Changes to the Temporary Employment Act

The German Temporary Employment Act (Arbeitnehmerüberlassungsgesetz) has also been amended: For example, the company leasing the employee will be obliged to provide temporary staff with a justified response in text form within one month if they have been leased to the company for at least six months, and the employee notifies the company of their desire to conclude an employment contract in writing.

Amendments to the Part-Time and Fixed-Term Employment Contracts Act and other laws
The fact that, in future, the probationary period will have to be reasonably proportionate to the duration of the fixed-term employment relationship is one important aspect for shorter fixed-term employment relationships. Furthermore, HR will have to respond in text form within one month stating reasons if an employee hired on a fixed-term basis expresses the desire for permanent employment after six months. Other laws, such as the Trade, Commerce and Industry Regulation Act and the Vocational Training Act have also seen amendments.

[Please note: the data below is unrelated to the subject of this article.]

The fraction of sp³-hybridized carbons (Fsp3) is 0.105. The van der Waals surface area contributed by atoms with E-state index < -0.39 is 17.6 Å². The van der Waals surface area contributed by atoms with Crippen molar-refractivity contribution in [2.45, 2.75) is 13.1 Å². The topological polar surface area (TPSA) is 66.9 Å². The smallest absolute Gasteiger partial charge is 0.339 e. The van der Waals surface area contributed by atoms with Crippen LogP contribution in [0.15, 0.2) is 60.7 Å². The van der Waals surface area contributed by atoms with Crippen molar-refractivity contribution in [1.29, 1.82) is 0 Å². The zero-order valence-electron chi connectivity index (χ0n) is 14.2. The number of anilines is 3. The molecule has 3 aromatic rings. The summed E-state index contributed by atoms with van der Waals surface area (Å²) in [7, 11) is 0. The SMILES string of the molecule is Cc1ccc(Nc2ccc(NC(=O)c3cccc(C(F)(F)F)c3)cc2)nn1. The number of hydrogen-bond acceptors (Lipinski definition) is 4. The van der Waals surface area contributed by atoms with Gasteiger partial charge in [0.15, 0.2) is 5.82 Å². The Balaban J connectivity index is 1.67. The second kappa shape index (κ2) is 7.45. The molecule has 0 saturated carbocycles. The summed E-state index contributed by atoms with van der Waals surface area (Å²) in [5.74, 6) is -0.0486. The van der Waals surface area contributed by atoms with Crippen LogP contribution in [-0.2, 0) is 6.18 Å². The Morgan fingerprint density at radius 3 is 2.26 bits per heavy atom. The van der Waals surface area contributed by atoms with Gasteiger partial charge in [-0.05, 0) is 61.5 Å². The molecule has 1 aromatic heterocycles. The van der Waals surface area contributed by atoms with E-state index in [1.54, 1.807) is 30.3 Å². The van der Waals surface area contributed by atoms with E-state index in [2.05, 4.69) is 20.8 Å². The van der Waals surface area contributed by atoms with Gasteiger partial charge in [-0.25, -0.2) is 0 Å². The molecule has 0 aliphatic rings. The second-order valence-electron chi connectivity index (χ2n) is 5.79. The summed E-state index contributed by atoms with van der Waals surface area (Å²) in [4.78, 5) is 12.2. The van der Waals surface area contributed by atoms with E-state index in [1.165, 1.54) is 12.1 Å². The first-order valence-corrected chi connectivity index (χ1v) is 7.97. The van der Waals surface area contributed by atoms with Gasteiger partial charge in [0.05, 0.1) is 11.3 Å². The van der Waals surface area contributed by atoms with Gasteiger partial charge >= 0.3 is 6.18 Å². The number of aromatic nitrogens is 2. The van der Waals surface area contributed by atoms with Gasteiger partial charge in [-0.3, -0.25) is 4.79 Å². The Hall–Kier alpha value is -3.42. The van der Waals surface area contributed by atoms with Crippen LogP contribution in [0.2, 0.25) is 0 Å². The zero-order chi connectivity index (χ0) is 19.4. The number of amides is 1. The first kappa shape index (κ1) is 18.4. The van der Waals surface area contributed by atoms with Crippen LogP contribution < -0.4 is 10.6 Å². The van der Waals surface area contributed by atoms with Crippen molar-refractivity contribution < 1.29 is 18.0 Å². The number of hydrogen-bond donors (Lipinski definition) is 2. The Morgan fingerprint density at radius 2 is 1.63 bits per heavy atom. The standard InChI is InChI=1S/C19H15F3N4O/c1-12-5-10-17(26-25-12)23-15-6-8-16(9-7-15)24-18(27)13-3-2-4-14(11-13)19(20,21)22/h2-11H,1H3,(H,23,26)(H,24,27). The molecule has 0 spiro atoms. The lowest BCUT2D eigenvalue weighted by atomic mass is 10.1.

These changes place a noticeable burden on small and medium-sized companies in particular. They now need to modify their standard contracts and include provisions arising from the Employment Protection Act into future employment contracts, for example. It is particularly important for companies to take action and be prepared given that the short, seven-day deadline also applies to existing contracts. This makes it all the more incomprehensible that the legislator has not at least ventured to ensure greater progress by permitting a qualified electronic signature and, consequently, digital archiving. This would at least have served to save resources, work and costs for printing, filing and storage.